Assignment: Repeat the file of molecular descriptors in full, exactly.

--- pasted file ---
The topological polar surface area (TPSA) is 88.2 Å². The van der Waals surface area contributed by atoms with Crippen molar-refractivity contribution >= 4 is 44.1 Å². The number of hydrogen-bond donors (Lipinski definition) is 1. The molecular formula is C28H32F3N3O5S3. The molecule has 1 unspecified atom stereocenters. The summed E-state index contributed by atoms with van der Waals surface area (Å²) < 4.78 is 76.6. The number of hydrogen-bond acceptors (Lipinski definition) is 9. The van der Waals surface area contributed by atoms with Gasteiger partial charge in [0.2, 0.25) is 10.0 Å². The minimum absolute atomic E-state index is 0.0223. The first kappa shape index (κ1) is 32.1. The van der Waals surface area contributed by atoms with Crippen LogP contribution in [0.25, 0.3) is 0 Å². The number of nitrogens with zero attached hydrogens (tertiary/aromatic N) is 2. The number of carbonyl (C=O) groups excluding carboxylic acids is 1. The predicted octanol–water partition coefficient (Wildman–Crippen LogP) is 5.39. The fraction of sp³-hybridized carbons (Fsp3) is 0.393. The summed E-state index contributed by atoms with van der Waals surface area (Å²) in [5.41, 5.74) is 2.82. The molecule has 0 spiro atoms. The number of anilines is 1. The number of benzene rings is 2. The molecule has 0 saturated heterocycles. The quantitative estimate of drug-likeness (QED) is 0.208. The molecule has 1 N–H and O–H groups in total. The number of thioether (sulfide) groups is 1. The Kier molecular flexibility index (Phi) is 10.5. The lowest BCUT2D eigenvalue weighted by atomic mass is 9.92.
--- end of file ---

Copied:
The topological polar surface area (TPSA) is 88.2 Å². The van der Waals surface area contributed by atoms with Crippen molar-refractivity contribution >= 4 is 44.1 Å². The number of hydrogen-bond donors (Lipinski definition) is 1. The molecular formula is C28H32F3N3O5S3. The molecule has 1 unspecified atom stereocenters. The summed E-state index contributed by atoms with van der Waals surface area (Å²) < 4.78 is 76.6. The number of hydrogen-bond acceptors (Lipinski definition) is 9. The van der Waals surface area contributed by atoms with Gasteiger partial charge in [0.2, 0.25) is 10.0 Å². The minimum absolute atomic E-state index is 0.0223. The first kappa shape index (κ1) is 32.1. The van der Waals surface area contributed by atoms with Crippen LogP contribution in [0.25, 0.3) is 0 Å². The number of nitrogens with zero attached hydrogens (tertiary/aromatic N) is 2. The number of carbonyl (C=O) groups excluding carboxylic acids is 1. The predicted octanol–water partition coefficient (Wildman–Crippen LogP) is 5.39. The fraction of sp³-hybridized carbons (Fsp3) is 0.393. The summed E-state index contributed by atoms with van der Waals surface area (Å²) in [5.41, 5.74) is 2.82. The molecule has 0 spiro atoms. The number of anilines is 1. The number of benzene rings is 2. The molecule has 0 saturated heterocycles. The quantitative estimate of drug-likeness (QED) is 0.208. The molecule has 1 N–H and O–H groups in total. The number of thioether (sulfide) groups is 1. The Kier molecular flexibility index (Phi) is 10.5. The lowest BCUT2D eigenvalue weighted by atomic mass is 9.92.